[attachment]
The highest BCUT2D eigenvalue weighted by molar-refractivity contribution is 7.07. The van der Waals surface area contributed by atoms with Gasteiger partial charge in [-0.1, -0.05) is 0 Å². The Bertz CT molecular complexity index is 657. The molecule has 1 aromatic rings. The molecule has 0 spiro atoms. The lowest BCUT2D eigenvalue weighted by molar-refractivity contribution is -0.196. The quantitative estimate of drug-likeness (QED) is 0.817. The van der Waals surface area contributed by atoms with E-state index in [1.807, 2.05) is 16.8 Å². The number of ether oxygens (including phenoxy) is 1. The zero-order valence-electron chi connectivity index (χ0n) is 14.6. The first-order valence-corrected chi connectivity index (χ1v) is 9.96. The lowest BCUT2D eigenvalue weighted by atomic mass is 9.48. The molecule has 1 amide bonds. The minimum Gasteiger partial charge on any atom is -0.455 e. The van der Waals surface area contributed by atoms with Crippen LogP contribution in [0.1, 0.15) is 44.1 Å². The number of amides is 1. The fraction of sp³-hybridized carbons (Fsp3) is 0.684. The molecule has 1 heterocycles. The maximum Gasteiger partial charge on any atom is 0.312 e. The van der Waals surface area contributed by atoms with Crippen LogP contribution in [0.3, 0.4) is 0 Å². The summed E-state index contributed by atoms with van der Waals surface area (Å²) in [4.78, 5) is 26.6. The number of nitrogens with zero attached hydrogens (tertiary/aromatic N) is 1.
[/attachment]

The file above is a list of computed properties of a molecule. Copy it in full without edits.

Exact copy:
The highest BCUT2D eigenvalue weighted by molar-refractivity contribution is 7.07. The van der Waals surface area contributed by atoms with Gasteiger partial charge in [-0.1, -0.05) is 0 Å². The Bertz CT molecular complexity index is 657. The molecule has 1 aromatic rings. The molecule has 0 spiro atoms. The lowest BCUT2D eigenvalue weighted by molar-refractivity contribution is -0.196. The quantitative estimate of drug-likeness (QED) is 0.817. The van der Waals surface area contributed by atoms with E-state index in [1.807, 2.05) is 16.8 Å². The number of ether oxygens (including phenoxy) is 1. The zero-order valence-electron chi connectivity index (χ0n) is 14.6. The first-order valence-corrected chi connectivity index (χ1v) is 9.96. The lowest BCUT2D eigenvalue weighted by atomic mass is 9.48. The molecule has 1 amide bonds. The minimum Gasteiger partial charge on any atom is -0.455 e. The van der Waals surface area contributed by atoms with Crippen LogP contribution in [0.1, 0.15) is 44.1 Å². The number of amides is 1. The fraction of sp³-hybridized carbons (Fsp3) is 0.684. The molecule has 1 heterocycles. The maximum Gasteiger partial charge on any atom is 0.312 e. The van der Waals surface area contributed by atoms with Crippen LogP contribution in [0.3, 0.4) is 0 Å². The summed E-state index contributed by atoms with van der Waals surface area (Å²) in [4.78, 5) is 26.6. The number of nitrogens with zero attached hydrogens (tertiary/aromatic N) is 1.